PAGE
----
To his credit, Gordon Brown cut his teeth through left-wing activism. Nick Clegg and David Cameron were groomed as professional political managers, insulated from the people.
Britain is gearing up for what promises to be a super-important, transformative, and possibly even historic general election on May 6.
I know – it doesn’t look like that on the surface. There are no inspiring political leaders in the campaign, only the increasingly ashen-faced Gordon Brown, prime minister and leader of the Labour Party, squabbling with the fresh-faced but ideas-lite leaders of the Conservative Party (David Cameron) and the Liberal Democrats (Nick Clegg).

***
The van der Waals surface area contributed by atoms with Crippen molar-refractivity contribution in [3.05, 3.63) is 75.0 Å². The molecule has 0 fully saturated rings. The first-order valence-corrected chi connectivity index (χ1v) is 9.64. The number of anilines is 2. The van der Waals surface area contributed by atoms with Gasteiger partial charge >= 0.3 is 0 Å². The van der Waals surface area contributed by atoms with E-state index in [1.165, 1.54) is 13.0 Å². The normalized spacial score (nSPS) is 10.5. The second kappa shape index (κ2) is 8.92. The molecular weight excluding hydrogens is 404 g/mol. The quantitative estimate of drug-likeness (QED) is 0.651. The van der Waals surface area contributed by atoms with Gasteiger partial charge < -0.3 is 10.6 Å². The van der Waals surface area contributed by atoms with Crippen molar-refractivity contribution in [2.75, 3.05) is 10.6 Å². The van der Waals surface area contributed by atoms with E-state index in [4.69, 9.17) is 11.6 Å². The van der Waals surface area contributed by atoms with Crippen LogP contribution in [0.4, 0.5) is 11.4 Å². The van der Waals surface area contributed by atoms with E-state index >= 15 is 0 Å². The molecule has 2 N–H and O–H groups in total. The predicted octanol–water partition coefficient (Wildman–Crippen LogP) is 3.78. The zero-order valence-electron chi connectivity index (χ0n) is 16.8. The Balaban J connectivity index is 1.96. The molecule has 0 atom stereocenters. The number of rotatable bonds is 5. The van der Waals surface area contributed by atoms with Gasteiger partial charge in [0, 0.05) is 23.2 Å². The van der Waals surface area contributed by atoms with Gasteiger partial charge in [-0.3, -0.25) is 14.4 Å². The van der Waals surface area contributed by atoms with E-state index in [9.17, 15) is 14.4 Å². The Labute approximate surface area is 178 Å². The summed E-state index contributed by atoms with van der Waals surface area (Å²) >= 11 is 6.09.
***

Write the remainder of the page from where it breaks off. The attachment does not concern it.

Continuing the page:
Also, as evidenced in last night’s televised debate, there hasn’t been any real, substantial debate on important issues such as the sluggish economy, liberty, and the disastrous wars in Iraq and Afghanistan. There has only been technical, bank manager-style disagreements over whether public services should be cut by X amount or Y amount, and whether “Our Boys” should come back from Afghanistan in six months or two years. So far, it all smells and sounds more like office politics than real politics.
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